Blogging │ Public and permanent

12 August 2009 │ Edited: 1 December 2009

 

This post was originally uploaded when this site was hosted on Blogger.

Most of us have written an e-mail in anger or sorrow, and sent it as if there were no tomorrow. However tomorrow duly arrives and that e-mail written and sent in hurry remains. The feeling of uncertainty and utter helplessness is horrible during the period where the e-mail sits unread in the recipient’s inbox, but no longer retrievable. Often such e-mail causes acute embarrassment, and awkwardness in the subsequent correspondence or face-to-face meeting. E-mails could be forwarded and forwarded, and could reach a huge number of people, causing more mortification to the original author.

Something similar can happen, for example, in internet forums, but also in blogs. The problems can be much more complicated in blogs, since they are in public, and more copies are stored or created immediately and easily. Even if an article is deleted from the blog, search engines often store cached copies. If someone took a screenshot or saved a copy of the source, then the article can be reproduced again and again, without the original author in control of the situation. Furthermore, e-mails are usually not public documents but intended as private correspondence, and many people treat e-mails as such, whereas blogs are published in public for the public, and they are considered a fair game.

There is a slight paradox: digital data seem instantly erasable but also extremely durable by the process of replication. Fundamentally, it is a question of control: up until publication, (would be) authors are in full control, but once published, the authors are no longer in control over their creation. Because bloggers can edit, change, publish and take down things at the push of a button, many bloggers feel as if they are in complete control. Yet, as mentioned above, often there are many copies created soon after the initial publication, which linger on and reproduced in public.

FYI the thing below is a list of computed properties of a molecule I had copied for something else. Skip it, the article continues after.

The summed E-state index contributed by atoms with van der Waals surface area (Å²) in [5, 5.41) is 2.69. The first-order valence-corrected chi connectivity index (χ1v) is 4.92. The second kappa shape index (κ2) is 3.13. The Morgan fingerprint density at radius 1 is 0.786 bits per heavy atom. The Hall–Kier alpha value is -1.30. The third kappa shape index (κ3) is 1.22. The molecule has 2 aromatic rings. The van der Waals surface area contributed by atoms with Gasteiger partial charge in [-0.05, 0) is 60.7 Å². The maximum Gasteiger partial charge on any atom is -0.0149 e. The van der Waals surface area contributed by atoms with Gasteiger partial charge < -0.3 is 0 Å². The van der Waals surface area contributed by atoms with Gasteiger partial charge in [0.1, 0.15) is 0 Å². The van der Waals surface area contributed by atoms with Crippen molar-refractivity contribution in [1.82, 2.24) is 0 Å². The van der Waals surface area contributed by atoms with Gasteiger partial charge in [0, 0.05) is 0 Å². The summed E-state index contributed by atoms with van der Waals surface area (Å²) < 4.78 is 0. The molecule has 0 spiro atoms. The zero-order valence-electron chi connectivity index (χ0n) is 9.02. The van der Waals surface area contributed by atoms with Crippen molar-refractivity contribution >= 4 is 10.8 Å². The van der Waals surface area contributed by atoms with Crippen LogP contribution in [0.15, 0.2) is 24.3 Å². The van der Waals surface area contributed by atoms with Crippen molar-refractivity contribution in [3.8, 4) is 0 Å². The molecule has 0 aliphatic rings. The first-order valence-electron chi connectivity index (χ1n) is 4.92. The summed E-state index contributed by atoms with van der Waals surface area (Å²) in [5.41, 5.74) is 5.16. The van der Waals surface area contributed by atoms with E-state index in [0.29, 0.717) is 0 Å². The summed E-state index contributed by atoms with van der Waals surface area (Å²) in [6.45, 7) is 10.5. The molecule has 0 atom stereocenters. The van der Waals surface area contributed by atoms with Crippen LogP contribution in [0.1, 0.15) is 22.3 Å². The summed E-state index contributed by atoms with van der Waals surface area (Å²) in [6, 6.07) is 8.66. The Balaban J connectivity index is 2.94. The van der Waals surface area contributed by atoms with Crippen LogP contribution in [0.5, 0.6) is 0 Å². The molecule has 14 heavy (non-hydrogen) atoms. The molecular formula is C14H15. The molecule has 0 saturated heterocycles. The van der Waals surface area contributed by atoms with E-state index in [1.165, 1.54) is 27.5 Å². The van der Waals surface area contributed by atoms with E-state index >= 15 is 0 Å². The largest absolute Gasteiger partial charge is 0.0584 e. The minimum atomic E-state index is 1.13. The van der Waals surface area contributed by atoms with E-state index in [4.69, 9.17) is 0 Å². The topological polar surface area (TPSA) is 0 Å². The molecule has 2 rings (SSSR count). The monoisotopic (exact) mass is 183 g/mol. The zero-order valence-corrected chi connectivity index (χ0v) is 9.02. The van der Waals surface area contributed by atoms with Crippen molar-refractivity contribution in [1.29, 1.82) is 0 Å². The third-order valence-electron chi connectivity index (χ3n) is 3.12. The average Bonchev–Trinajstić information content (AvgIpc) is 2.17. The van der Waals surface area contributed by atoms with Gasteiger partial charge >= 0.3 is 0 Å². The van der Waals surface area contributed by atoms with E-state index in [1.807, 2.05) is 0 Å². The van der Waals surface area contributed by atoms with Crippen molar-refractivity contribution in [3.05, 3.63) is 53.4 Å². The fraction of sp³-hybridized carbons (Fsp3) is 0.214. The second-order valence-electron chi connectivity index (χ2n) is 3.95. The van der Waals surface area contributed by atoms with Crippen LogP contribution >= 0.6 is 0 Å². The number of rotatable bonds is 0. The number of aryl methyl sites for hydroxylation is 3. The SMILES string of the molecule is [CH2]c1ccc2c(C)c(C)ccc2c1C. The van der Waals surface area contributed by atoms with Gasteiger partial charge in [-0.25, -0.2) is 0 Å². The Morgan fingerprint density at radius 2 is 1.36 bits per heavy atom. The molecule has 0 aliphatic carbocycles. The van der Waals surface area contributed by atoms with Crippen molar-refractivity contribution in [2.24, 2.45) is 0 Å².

Any blog article becomes public at the point of publication (unless the blog is private and closed to the public), and has the potential to be in public permanently, without the original author in control of whether his or her blog articles ought to remain in public indefinitely or not. It’s more reckless than sending a bad e-mail to one person or to the entire office. The recipients of the e-mail may be decent and wouldn’t forward it to others for a cheap laugh. In contrast, a blog article in public can be spotted by anyone with internet access, and it’s much harder to contain the damage. A blog, which often allows for communication between the blogger and the readers, can lead to it being engulfed in flame by a barrage of negative comments.

Most people have private thoughts, which they would not utter in public. Almost everyone in this world exercises self-censorship in some form and to a certain extent. Blogs are no different, and bloggers would do well to be mindful about what they write in public.